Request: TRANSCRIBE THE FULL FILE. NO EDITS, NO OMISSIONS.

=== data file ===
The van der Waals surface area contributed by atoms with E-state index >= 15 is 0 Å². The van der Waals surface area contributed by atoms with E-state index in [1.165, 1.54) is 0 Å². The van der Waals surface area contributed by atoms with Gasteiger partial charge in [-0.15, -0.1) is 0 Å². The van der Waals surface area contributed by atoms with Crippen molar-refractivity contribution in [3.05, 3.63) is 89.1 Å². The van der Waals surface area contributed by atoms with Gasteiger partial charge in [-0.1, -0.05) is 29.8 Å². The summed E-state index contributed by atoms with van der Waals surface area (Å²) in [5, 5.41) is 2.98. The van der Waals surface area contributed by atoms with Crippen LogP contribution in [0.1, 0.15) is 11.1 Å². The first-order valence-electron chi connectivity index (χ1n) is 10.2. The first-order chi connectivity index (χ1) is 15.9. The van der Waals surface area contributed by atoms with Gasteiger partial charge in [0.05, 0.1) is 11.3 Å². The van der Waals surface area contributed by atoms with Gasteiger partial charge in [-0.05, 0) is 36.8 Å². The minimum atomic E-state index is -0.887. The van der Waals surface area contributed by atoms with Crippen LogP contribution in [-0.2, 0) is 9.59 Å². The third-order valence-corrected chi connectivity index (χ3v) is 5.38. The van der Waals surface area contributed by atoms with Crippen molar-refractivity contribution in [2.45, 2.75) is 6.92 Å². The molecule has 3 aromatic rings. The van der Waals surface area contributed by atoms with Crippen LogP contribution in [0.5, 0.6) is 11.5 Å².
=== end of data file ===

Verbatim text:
The van der Waals surface area contributed by atoms with E-state index >= 15 is 0 Å². The van der Waals surface area contributed by atoms with E-state index in [1.165, 1.54) is 0 Å². The van der Waals surface area contributed by atoms with Gasteiger partial charge in [-0.15, -0.1) is 0 Å². The van der Waals surface area contributed by atoms with Crippen molar-refractivity contribution in [3.05, 3.63) is 89.1 Å². The van der Waals surface area contributed by atoms with Gasteiger partial charge in [-0.1, -0.05) is 29.8 Å². The summed E-state index contributed by atoms with van der Waals surface area (Å²) in [5, 5.41) is 2.98. The van der Waals surface area contributed by atoms with Crippen LogP contribution in [0.1, 0.15) is 11.1 Å². The first-order valence-electron chi connectivity index (χ1n) is 10.2. The first-order chi connectivity index (χ1) is 15.9. The van der Waals surface area contributed by atoms with Gasteiger partial charge in [0.05, 0.1) is 11.3 Å². The van der Waals surface area contributed by atoms with Gasteiger partial charge in [-0.05, 0) is 36.8 Å². The minimum atomic E-state index is -0.887. The van der Waals surface area contributed by atoms with Crippen LogP contribution in [-0.2, 0) is 9.59 Å². The third-order valence-corrected chi connectivity index (χ3v) is 5.38. The van der Waals surface area contributed by atoms with Crippen molar-refractivity contribution in [2.45, 2.75) is 6.92 Å². The molecule has 3 aromatic rings. The van der Waals surface area contributed by atoms with Crippen LogP contribution in [0.5, 0.6) is 11.5 Å².